We made available the draft post-delisting monitoring plan for the Hawaiian hawk (draft PDM plan) on February 11, 2009 (74 FR 6853), with a 60-day comment period that closed April 13, 2009. In that same document, we reopened the comment period for the proposed delisting rule for 60 days, also ending April 13, 2009.
We published a schedule of public hearings on the proposed rule on June 5, 2009 (74 FR 27004), to allow interested parties an opportunity to comment on the proposed rule and draft PDM plan, and we reopened the proposal's comment period for another 60 days, ending August 4, 2009. We held public hearings on June 30, 2009, Start Printed Page 8414in Hilo, Hawaii, and on July 1, 2009, in Captain Cook, Hawaii.
In this document, we will only discuss new information pertinent to the proposed delisting of the Hawaiian hawk. For a more detailed description of the Hawaiian hawk, its status, its threats, and a summary of factors affecting the species, please refer to the August 6, 2008, proposed rule to delist the species (73 FR 45680; see ADDRESSES) and the recovery plan (http://ecos.fws.gov/docs/recovery_plan/840509.pdf ). During the comment periods and public hearings following the August 6, 2008, proposed rule to delist the species, we received comments from 3 independent biologists with expertise in the ecology of the Hawaiian hawk, 5 comments from State of Hawaii and county agencies, and 118 comments from the general public.
During the comment periods, we received new or updated information on projected urban growth rates and conversion of agriculture lands to unsuitable hawk habitat, both of which we previously identified and analyzed in the proposed rule. Also, we received more information on the potential effects of climate change on Hawaiian hawk habitat. The majority of relevant information that has become available since our 2008 proposal to delist the Hawaiian hawk is from public comments, recent publications, and further evaluation of existing information.
We funded an island-wide survey of Hawaiian hawks that was completed in the summer of 2007 to determine if there had been any population change since 1998 to 1999 and to better understand possible regional differences in hawk density, habitat use, and habitat quality (Gorresen et al. 2008). Island-wide survey results were summarized in the August 6, 2008, proposed rule (73 FR 45680). To evaluate possible regional differences in hawk density and habitat use, the researchers divided the hawk's range into four regions: Hamakua, Puna, Kau, and Kona, based on a combination of climatic, geological, and vegetation factors and contiguity in land cover.
Habitat and region were found to be significantly associated with Hawaiian hawk density (Gorresen et al. 2008, p. 15). Rankings of combined 1998 and 2007 hawk densities showed that Puna supported lower hawk numbers generally for all habitats compared to other regions (Gorresen et al. 2008, p. 16). In the Kona region, mature native forest and mature native forest with grass understory had greater hawk densities than areas dominated by orchards, shrubland, pioneer native forest, and urban habitats (Gorresen et al. 2008, p. 15). Native-exotic forest in Hamakua had more than four times the hawk density than similar habitats in Puna, while mature native forest in Kona supported greater densities of hawks than the same habitat in Puna (Gorresen et al. 2008, p. 15).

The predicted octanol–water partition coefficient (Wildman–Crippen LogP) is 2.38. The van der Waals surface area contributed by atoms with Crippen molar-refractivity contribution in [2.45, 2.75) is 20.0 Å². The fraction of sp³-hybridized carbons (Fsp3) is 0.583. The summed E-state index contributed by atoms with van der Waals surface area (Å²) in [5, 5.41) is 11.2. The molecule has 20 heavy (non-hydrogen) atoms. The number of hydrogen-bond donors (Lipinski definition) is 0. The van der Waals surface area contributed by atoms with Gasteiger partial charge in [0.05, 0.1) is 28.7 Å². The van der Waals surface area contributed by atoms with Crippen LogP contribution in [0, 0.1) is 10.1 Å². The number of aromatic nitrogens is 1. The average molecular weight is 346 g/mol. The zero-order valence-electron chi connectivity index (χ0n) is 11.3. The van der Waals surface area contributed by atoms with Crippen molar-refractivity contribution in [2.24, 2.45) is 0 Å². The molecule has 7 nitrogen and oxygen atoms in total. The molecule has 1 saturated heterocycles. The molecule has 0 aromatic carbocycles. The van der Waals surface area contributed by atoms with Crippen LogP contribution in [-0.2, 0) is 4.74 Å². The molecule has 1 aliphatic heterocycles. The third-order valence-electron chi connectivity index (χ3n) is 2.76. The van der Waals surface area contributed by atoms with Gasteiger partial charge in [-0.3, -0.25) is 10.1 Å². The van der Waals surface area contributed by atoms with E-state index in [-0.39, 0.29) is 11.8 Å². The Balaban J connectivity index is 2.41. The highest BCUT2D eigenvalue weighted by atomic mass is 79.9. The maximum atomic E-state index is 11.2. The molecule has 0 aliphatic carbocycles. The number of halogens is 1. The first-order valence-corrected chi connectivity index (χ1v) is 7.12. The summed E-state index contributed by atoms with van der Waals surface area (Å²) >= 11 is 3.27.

The researchers delineated the Hawaiian hawk's breeding range by mapping mid- to tall-stature wet to mesic native and exotic forest, and foraging habitat available within 1 mile (mi) (2.86 kilometers (km)) of forest patches (distance to foraging habitat was based on the diameter of the largest adult hawk home range) (Gorresen et al. 2008, p. 11). The resulting 2,221-square-mile (sq-mi) (5,755-square-kilometer (sq-km)) breeding range included all hawks detected during the 1998 to 1999 and 2007 surveys, and was approximately 6 percent smaller than the usable habitat area for hawks determined by Klavitter et al. (2003, p. 170).
We examined trends in human population, urban and exurban growth, and land subdivision over the past three decades for Hawaii County to better understand the history of habitat change on Hawaii and the potential effects of these factors on Hawaiian hawk habitat and density in the future. The Hawaii Department of Business, Economic Development and Tourism (HDBEDT 2012) projected the population of Hawaii County to grow 1.6 percent annually from 2010 to 2040, a 32 percent population increase over 20 years.
The number of private residential construction permits issued annually by Hawaii County for single-family dwellings more than doubled from 1995 to 2007, from 908 to 1,852 permits (County of Hawaii 2010, Table 16.7). The total number of housing units built nearly doubled from 1984 to 2007, from 39,164 to 77,650 units (County of Hawaii 2010, Tables 16.9 and 16.10). The pace of home construction was most rapid in the Puna and North Kona Districts, with increases of 105.6 and 67.7 percent, respectively, in the total number of housing units built from 1990 to 2000 (County of Hawaii 2010, Table 16.13). We expect residential and exurban construction for Hawaii County to continue at a similar pace in the foreseeable future as indicated by expected human population growth for Hawaii County and home construction for the island of Hawaii for the last three decades.